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European Commission

Karel De Gucht

European Commissioner for Trade

Speech EU - China: A new growth equation

Hamburg Summit 2012: China Meets Europe/ Hamburg, Germany

30 November 2012

Ladies and gentlemen,

The rise of China is arguably the most significant economic development of our time. In just 30 years its growth has lifted more than 500 million people out of poverty and transformed global trade and production.

It has also transformed China’s relationship with its partners. And the European Union is no exception.

In 1975 Christopher Soames, then Europe's external relations Commissioner, travelled to Beijing where he and Chinese Foreign Minister Zhou Enlai agreed to establish diplomatic ties.

On his return he rightly predicted in the European Parliament that the relationship would be of "considerable significance."

That looks like a vast understatement today, even for an Englishman.

At the time, trade flows between our economies were a trickle. Today they are a hundredfold larger and have become torrents.

The streams of investment are not yet as impressive – but they are growing in importance.

And Chinese firms are coming to Europe in increasing numbers. Investment flows from China to the EU amounted to almost one billion euro on average between 2003 and 2008. But last year they were greater than seven billion.

So between us is a vast sea of commerce. And it means, if I may, that Europe and China are now in the same boat.

We will both be affected by how well the other one manages to overcome its challenges.

And we do each face real challenges.

Both China and Europe have long relied on a series of elements to deliver our economic success.

In Europe one of these elements was and is the European Single Market – as well as the Economic and Monetary Union.

But the Eurozone architecture has to be repaired and expanded.

To return to balance and growth, we need more: central oversight of national budgets, solidarity between Member States, unity for the banking system, more flexibility in labour and product markets.

These are not easy problems to solve. But I firmly believe that while Europe still has difficult choices to make, we will put things in order soon.

Europe's difficult choices are different from China's. But the challenges China faces are just as critical.

China’s growth equation has so far been based on the abundance of low-cost labour, state-led investment in infrastructure development, and a financial system geared towards state-owned enterprises.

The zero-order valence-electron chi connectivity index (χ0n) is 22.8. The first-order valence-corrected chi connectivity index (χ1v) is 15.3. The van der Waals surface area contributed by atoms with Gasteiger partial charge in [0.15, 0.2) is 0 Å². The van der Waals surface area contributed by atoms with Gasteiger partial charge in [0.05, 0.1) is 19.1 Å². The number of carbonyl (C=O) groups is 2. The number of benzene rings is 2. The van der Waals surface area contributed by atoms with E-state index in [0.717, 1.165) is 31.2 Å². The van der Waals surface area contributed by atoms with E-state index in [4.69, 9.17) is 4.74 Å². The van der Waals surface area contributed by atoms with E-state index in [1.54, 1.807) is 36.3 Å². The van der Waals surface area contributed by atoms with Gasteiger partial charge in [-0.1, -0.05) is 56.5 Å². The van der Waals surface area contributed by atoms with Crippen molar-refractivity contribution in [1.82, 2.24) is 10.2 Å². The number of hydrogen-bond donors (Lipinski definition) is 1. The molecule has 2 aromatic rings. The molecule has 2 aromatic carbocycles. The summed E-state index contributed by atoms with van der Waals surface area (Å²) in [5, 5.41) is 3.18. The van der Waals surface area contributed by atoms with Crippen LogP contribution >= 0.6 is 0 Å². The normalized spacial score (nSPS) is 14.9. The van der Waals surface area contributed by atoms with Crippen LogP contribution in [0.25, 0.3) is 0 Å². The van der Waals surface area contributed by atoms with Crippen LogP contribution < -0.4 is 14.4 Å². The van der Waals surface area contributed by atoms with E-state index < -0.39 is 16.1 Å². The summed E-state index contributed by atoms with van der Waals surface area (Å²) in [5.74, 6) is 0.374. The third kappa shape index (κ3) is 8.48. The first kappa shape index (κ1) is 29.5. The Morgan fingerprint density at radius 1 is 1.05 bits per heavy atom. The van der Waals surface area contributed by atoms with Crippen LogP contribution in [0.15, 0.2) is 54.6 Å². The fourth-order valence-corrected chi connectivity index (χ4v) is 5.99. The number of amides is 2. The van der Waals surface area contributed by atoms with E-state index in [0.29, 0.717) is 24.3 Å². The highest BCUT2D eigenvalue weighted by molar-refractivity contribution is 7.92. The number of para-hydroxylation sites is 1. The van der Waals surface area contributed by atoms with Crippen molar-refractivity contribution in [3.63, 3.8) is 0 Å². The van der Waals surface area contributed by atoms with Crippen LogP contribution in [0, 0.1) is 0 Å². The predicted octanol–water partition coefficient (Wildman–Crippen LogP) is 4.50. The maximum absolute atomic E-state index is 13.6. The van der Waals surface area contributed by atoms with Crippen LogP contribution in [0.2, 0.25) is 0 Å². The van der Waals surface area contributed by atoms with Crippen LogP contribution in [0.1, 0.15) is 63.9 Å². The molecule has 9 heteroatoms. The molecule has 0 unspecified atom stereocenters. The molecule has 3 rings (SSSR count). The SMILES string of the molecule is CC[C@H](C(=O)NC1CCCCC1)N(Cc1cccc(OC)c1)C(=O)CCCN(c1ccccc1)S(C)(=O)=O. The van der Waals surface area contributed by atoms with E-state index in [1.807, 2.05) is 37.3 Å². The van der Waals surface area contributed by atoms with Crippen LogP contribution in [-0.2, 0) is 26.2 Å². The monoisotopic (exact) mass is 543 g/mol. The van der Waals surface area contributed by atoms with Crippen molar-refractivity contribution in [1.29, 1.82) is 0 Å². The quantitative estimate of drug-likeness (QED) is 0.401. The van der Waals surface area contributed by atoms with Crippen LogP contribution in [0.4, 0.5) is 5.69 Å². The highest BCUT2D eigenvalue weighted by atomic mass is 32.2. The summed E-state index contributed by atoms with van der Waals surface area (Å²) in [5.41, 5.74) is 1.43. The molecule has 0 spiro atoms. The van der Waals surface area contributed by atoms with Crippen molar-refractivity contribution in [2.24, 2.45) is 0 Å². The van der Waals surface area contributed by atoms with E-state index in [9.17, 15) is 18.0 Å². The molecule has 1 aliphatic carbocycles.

This model has been incredibly powerful: It has delivered the economic miracle I have been talking about.

But important variables have changed.

Up to now China has been moving from low-income to middle-income status.

The next step in China's development – to become an enduring middle-income country – will need a new growth equation.

High income economies are characterised by mass consumption, by innovation and by technology-intensive production.

  • More consumer spending means higher paid workers. Competing on labour costs then becomes more difficult.

  • Innovation requires infrastructure, but not just roads and bridges. It needs education, skills, intellectual property rights, business clusters and free access to information. These will not be achieved with the government's raw financial power. They require more nuanced forms of support.

  • Technology-intensive production implies heavy investment by the private sector, from within and outside China. But this will only come when companies feel that they are legally secure.

As a result legal and regulatory predictability become more important, as do market-based pricing of capital – via the interest rate. And money – via the exchange rate. A level-playing field between the private sector and state-owned enterprises will also be vital. If incumbents continue to receive advantages that stop creative new companies entering the market then the whole economy will be held back.

Most fundamentally, in this new equation the role of the government needs to shrink and change. It needs to intervene less as a player in the economy and more as a wise referee. The market, not the state, must lead.

The leaders of China are very much aware of these challenges. But the new leaders still face a daunting mission.

I wish them well as they start on that task, which is China's, after all, not Europe's.

But our relationship is relevant, in two ways.

First, as I said at the outset, we are close partners with much to gain from each other. But our relationship has its complications.

A successful reform in China could help to resolve many of them.

A reformed economy should mean less subsidisation of state owned enterprises.

A reformed economy should imply stronger enforcement of intellectual property rights.

A reformed economy should see more market access and equal treatment for foreign direct investors – and for foreign companies tendering for public procurement contracts. But this equal treatment should benefit Chinese private companies as well, who are currently facing similar problems as their foreign peers.